The first signs of coordinated differential gene expression appeared at t = 48 h after cytokine stimulation. At this stage, 2 distinct gene expression patterns emerged from the highly variable background of earlier stages. The 2 clusters are clearly distinguishable on the t-SNE plot (Fig 1B) and identified by gap statistics. They are also easily seen on the heat map representing gene expression levels (Fig 1C). Cluster #2 comprised cells with simultaneous expression of genes characteristic of CMPs such as GATA1 and EPOR [7]. The expression profile of the cells in cluster #1 was characterised by the strong expression of genes reported for multipotent cells (CD133, GFI1, KLF4, or FLT3) and the lack of expression of GATA1 and EPOR. Although this pattern is reminiscent of a self-renewing, multipotent profile, it is difficult to determine the exact identity of these cells at the level of resolution used in our study [26]. Typical genes for pluripotent stem cells like NANOG and OCT4 were expressed at moderate levels in many cells from both clusters (Fig 1C, S1 Fig and S2 Fig). Randomly selected genes were also good predictors for the 2 groups of cells. Only a small fraction of cells could not be classified in 1 of the 2 main clusters at t = 48 h (Fig 1B). The tendency observed at t = 48 h was further reinforced by t = 72 h. The cells in cluster #2 with CMP-like profiles represented more than half of all cells (Fig 1B and 1C). We observed a strong but transient increase in the number of highly correlated genes in this group (Fig 1D). Such an increase in the overall gene-to-gene correlation is a typical hallmark of imminent state transition in these cells [2729]. Indirectly, this suggested that the cluster #1 profile was more in continuity with the previous profile observed at t = 24 h and that the cluster #2 profile at t = 48 h represented a transition to a new pattern.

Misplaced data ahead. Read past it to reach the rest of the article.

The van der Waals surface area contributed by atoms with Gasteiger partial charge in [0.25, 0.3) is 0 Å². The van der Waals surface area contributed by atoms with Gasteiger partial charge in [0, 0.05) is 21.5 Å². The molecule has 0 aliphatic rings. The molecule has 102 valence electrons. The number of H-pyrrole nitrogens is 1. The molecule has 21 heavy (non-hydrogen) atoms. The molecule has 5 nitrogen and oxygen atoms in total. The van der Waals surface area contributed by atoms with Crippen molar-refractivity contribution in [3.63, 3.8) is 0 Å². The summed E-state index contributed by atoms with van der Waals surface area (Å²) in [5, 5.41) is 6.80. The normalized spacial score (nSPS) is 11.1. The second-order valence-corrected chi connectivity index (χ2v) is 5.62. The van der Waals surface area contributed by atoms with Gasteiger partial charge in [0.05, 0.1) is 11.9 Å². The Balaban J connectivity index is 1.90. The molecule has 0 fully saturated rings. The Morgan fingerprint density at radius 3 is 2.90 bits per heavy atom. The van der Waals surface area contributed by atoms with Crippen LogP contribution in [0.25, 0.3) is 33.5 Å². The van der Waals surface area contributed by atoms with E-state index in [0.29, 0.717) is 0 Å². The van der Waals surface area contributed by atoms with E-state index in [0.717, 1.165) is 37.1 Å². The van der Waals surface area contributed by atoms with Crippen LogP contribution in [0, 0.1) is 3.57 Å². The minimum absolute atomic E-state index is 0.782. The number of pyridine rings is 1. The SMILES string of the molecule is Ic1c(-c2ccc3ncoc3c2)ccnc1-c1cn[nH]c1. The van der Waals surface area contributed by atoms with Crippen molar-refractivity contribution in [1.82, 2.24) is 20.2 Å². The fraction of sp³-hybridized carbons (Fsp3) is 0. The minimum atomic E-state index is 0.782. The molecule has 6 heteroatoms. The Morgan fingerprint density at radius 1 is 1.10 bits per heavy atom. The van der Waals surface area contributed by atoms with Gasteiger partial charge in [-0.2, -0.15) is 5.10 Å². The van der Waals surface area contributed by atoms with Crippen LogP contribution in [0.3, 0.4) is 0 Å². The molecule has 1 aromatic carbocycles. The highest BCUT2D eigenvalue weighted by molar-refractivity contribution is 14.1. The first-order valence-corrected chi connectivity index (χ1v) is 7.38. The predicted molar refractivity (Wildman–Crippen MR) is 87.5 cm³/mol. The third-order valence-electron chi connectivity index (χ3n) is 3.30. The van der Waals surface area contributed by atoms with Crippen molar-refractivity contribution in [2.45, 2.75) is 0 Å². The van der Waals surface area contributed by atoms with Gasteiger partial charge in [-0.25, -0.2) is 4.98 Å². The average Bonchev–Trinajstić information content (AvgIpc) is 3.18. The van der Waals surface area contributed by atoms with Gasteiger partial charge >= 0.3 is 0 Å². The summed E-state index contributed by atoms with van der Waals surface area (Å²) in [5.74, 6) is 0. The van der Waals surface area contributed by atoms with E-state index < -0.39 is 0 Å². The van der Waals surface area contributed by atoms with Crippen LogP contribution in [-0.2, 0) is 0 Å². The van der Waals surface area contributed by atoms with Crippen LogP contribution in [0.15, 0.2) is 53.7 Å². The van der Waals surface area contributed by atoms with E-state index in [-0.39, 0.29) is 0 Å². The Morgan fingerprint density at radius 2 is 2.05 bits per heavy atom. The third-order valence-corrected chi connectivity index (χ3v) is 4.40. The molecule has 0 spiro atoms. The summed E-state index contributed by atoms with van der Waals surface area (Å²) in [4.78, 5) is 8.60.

Taken together, these single-cell gene expression observations revealed that the cell fate decision process in cytokine-stimulated CD34+ cord blood cells occurred during the first 2 d. Initially, each cell responds to cytokine stimulation with an uncoordinated change in gene expression, which is followed by the emergence of 2 distinct gene expression patterns reminiscent of the 2 known major types of hematopoietic progenitor cells. Although indications of this second change may appear as early as 24 h after stimulation, the 2 distinct gene expression patterns are clearly distinguishable at 48 h and consolidated by 72 h. By this stage, almost every cell seems to have adopted 1 profile or the other.

Time-lapse tracking studies